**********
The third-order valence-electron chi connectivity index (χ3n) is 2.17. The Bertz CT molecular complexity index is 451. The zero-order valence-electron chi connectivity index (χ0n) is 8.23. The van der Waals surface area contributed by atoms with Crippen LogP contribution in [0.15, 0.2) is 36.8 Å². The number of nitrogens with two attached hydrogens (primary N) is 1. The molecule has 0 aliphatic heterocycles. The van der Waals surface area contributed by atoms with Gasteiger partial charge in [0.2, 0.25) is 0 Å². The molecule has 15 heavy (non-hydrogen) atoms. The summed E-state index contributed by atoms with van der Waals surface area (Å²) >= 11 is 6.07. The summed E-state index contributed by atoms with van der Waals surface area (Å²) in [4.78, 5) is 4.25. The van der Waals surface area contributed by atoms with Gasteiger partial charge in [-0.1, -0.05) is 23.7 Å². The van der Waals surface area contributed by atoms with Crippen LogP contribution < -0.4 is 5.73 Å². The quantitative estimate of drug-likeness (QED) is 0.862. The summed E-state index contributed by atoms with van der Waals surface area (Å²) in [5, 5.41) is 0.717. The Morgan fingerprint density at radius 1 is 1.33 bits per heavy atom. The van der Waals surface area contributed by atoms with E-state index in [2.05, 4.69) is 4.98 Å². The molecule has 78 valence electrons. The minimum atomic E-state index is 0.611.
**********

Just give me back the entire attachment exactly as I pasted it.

The third-order valence-electron chi connectivity index (χ3n) is 2.17. The Bertz CT molecular complexity index is 451. The zero-order valence-electron chi connectivity index (χ0n) is 8.23. The van der Waals surface area contributed by atoms with Crippen LogP contribution in [0.15, 0.2) is 36.8 Å². The number of nitrogens with two attached hydrogens (primary N) is 1. The molecule has 0 aliphatic heterocycles. The van der Waals surface area contributed by atoms with Gasteiger partial charge in [0.2, 0.25) is 0 Å². The molecule has 15 heavy (non-hydrogen) atoms. The summed E-state index contributed by atoms with van der Waals surface area (Å²) >= 11 is 6.07. The summed E-state index contributed by atoms with van der Waals surface area (Å²) in [4.78, 5) is 4.25. The van der Waals surface area contributed by atoms with Gasteiger partial charge in [-0.1, -0.05) is 23.7 Å². The van der Waals surface area contributed by atoms with Crippen LogP contribution < -0.4 is 5.73 Å². The quantitative estimate of drug-likeness (QED) is 0.862. The summed E-state index contributed by atoms with van der Waals surface area (Å²) in [5, 5.41) is 0.717. The Morgan fingerprint density at radius 1 is 1.33 bits per heavy atom. The van der Waals surface area contributed by atoms with E-state index in [2.05, 4.69) is 4.98 Å². The molecule has 78 valence electrons. The minimum atomic E-state index is 0.611.